Boris Johnson is the most popular successor
With Liz Truss’s woes continuing to mount – including a recent YouGov survey showing that her net favourability has fallen to -70 among the public – a new YouGov Political Research snap poll of Conservative party members shows that 55% want the prime minister to resign.
Two in five Conservative members (38%) want Truss to remain in post.
These are similar numbers to those Boris Johnson received from the membership on the eve of his departure, when 59% wanted him to go and only 36% wanted him to say.
While most of those members who voted for Liz Truss at the recent leadership election want her to stay (57%), a substantial minority would like her to go (39%).
Who would Conservative members want to succeed Liz Truss?
Were Liz Truss to buckle to such pressure and resign, Tory members would most want to see Boris Johnson brought back to replace her. One in three (32%) say he is the person they would most want to take over, followed by 23% for former chancellor and leadership rival Rishi Sunak and 10% for defence secretary Ben Wallace.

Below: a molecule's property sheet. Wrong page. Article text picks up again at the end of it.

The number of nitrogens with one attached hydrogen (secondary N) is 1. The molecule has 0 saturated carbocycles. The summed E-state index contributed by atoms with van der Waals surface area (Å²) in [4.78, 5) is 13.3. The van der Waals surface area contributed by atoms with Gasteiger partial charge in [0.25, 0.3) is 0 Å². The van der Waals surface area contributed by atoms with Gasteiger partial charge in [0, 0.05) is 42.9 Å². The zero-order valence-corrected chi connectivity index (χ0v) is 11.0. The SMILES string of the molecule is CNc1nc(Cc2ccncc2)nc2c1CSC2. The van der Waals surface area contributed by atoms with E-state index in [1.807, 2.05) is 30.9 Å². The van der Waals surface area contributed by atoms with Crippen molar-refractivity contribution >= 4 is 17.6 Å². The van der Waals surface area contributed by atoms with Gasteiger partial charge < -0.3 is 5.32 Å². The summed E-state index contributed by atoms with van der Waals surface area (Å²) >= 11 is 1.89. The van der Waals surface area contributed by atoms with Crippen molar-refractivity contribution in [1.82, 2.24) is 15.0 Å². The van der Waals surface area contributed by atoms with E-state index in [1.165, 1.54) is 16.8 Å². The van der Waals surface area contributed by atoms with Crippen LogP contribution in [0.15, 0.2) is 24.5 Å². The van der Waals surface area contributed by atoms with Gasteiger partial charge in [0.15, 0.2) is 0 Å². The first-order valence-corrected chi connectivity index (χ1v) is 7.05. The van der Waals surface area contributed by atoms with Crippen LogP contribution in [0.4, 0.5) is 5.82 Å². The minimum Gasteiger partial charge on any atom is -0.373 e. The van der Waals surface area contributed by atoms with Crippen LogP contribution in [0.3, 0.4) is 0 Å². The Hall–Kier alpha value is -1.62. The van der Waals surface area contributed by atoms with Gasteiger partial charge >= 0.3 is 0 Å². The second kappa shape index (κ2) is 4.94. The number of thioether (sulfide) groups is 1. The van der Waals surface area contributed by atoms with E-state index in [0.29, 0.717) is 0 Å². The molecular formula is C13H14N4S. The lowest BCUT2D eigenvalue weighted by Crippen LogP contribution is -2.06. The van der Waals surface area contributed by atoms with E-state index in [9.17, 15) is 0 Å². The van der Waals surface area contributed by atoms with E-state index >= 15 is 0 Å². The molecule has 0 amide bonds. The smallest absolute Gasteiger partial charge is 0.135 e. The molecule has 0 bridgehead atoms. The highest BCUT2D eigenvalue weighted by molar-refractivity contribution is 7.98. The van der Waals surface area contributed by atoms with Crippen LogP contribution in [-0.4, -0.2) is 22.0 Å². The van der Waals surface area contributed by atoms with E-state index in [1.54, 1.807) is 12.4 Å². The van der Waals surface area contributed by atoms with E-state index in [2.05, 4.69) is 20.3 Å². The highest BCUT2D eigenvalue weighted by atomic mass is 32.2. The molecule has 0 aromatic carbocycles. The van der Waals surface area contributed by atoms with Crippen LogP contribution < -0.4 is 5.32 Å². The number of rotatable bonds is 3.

Those who voted for Truss to take over are particularly keen on a Boris Johnson return if she left: 44% put him top of their list of potential successors.
In terms of their capability to handle the role of prime minister, a majority of members think that four from a list of 11 potential successors would be good replacements: Boris Johnson (63%), Ben Wallace (62%), Rishi Sunak (60%) and leader of the Commons Penny Mordaunt (54%).
How should a Truss replacement be elected?
Many Conservatives are concerned that having to hold another leadership election in the event that Liz Truss resigned would go down very poorly with the public.
This eventuality seems to be on the minds of party members as well, with 60% saying they would support MPs backing a single unity candidate without the need for an election in the event that Liz Truss stood down. One in three (37%) would oppose this.
Party members are split on whether it would be ok to replicate the previous format of leadership election, with 45% saying they would support MPs whittling a candidates list down to two for party members to vote on, and 50% opposed.
Less popular would be candidates getting around the rules to avoid an election proceeding to the party membership stage. In this scenario MPs would put forward two candidates, but the candidate that saw the lowest support in the final round of MP voting would drop out of the race, thereby making the other candidate the automatic winner under current rules. Half (52%) would oppose such manoeuvres, with 40% supportive.